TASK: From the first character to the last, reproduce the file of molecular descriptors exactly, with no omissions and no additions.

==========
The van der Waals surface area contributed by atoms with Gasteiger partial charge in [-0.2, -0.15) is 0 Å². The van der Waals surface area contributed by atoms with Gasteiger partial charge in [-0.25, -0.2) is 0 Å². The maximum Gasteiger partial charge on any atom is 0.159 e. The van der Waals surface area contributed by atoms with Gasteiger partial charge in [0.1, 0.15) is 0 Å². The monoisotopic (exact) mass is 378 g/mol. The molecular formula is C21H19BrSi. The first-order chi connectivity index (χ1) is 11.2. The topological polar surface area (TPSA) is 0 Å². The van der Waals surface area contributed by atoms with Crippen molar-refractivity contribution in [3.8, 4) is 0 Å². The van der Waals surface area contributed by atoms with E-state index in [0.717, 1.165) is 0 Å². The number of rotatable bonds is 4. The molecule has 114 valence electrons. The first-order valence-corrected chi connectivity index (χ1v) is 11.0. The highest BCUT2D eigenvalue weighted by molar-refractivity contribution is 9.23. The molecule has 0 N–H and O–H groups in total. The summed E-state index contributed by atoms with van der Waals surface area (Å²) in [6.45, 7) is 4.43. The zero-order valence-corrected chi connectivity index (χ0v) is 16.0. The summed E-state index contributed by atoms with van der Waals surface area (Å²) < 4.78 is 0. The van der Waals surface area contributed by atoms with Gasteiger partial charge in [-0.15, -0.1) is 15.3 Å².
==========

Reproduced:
The van der Waals surface area contributed by atoms with Gasteiger partial charge in [-0.2, -0.15) is 0 Å². The van der Waals surface area contributed by atoms with Gasteiger partial charge in [-0.25, -0.2) is 0 Å². The maximum Gasteiger partial charge on any atom is 0.159 e. The van der Waals surface area contributed by atoms with Gasteiger partial charge in [0.1, 0.15) is 0 Å². The monoisotopic (exact) mass is 378 g/mol. The molecular formula is C21H19BrSi. The first-order chi connectivity index (χ1) is 11.2. The topological polar surface area (TPSA) is 0 Å². The van der Waals surface area contributed by atoms with Crippen molar-refractivity contribution in [3.8, 4) is 0 Å². The van der Waals surface area contributed by atoms with E-state index in [0.717, 1.165) is 0 Å². The number of rotatable bonds is 4. The molecule has 114 valence electrons. The first-order valence-corrected chi connectivity index (χ1v) is 11.0. The highest BCUT2D eigenvalue weighted by molar-refractivity contribution is 9.23. The molecule has 0 N–H and O–H groups in total. The summed E-state index contributed by atoms with van der Waals surface area (Å²) in [6.45, 7) is 4.43. The zero-order valence-corrected chi connectivity index (χ0v) is 16.0. The summed E-state index contributed by atoms with van der Waals surface area (Å²) < 4.78 is 0. The van der Waals surface area contributed by atoms with Gasteiger partial charge in [-0.15, -0.1) is 15.3 Å².